Authors of section

Authors

Derek Donegan, Michael Huo, Michael Leslie

Executive editor

Michael Baumgaertner

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Lateral decubitus position

1. General considerations

The patient is placed in a lateral decubitus position with the injured side up on either a radiolucent or on a fracture table which allows limb mobility.

Careful pre-cleaning of the soft tissues should be performed especially if gross contamination occurs.

OR setup for lateral decubitus positioning

Obese patients

This position is recommended for obese patients.

In the lateral position, the fatty tissue falls away from the surgical field. This allows for proper visualization of the fracture and hemostasis.

Note: Meticulous soft tissue handling is particularly important in the medically infirmed elderly and obese patients, as a complication related to a periprosthetic femur fracture can lead to disastrous complications of the arthroplasty.
Obese patient in lateral decubitus

2. Preoperative preparation

Operating room personnel (ORP) need to know and confirm:

  • Site and side of fracture
  • Type of operation planned
  • Ensure that operative site has been marked by the surgeon
  • Condition of the soft tissues
  • Implant to be used
  • Patient positioning
  • Details of the patient (including a signed consent form and appropriate antibiotic and thromboprophylaxis)
  • Comorbidities, including allergies

3. Anesthesia

This procedure is performed with the patient under general or regional anesthesia.

4. Positioning

  • The patient is supported in the lateral decubitus position on a radiolucent flat-top operating table.
  • Pad all bony prominences and neurovascular structures carefully.
  • A gel roll should be placed under the mid portion of the chest to protect the axilla and allow for ventilation
  • Place the ipsilateral arm across the chest to be out of way.
  • Position the image intensifier on the opposite side of the injury and the operating surgeon.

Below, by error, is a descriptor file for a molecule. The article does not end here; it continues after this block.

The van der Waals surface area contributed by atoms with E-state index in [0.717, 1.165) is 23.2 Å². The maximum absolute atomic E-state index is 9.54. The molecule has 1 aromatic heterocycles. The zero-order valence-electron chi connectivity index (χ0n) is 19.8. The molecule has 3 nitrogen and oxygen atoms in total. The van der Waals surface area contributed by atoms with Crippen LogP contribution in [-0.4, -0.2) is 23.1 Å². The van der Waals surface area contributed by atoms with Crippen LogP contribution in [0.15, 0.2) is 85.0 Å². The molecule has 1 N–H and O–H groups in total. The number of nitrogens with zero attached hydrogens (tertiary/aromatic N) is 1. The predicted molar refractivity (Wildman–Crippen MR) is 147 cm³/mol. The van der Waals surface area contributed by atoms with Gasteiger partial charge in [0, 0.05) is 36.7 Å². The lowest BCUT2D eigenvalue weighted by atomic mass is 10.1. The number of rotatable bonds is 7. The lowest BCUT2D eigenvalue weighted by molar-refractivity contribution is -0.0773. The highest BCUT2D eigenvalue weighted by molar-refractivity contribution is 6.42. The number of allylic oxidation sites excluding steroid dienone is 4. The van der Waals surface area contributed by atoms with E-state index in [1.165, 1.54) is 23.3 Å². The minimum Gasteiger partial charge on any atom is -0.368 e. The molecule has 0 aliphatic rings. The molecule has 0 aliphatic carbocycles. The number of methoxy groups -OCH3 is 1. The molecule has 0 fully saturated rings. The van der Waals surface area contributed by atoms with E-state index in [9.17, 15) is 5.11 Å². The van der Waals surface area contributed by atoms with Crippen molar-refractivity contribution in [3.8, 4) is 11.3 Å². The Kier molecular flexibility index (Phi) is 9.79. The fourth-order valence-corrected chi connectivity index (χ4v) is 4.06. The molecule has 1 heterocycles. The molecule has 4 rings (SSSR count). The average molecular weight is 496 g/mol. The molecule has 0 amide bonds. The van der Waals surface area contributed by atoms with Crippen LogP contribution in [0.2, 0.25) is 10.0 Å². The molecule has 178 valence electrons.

Patient positioned in lateral decubitus
  • Ensure that you can get good-quality AP (illustrated) and lateral x-ray views of the fracture site, full prosthesis, and distal femur before draping.
Image intensifier position for lateral decubitus

5. Skin disinfecting and draping

  • Disinfect the exposed area from above the iliac crest to the mid-tibia with the appropriate antiseptic.
  • Ensure the adhesive portion of the drape is large enough to reach from the iliac crest to the knee joint
  • Place the image intensifier on the nonsterile side of the exclusion drape.
  • Traditional drapes may be used. Ensure a waterproof environment for the operative site.
  • Drape the image intensifier.
Draping for a patient in lateral decubitus

6. Operating room set-up

  • Position the operating table (if feasible) within the operating room to allow maximum space on the operating side for the surgeon, staff, and trolleys.
  • The surgeon and the ORP stand on the side of the injury. The Assistant may be on either side.
  • Place the image intensifier on the opposite side of the patient, perpendicular to the patient.
  • Place the image intensifier display screen in full view of the surgical team and the radiographer
Note: for periprosthetic fractures, whether performing ORIF or revision arthroplasty, it is preferred to position the patient on a radiolucent table.
Operating room setup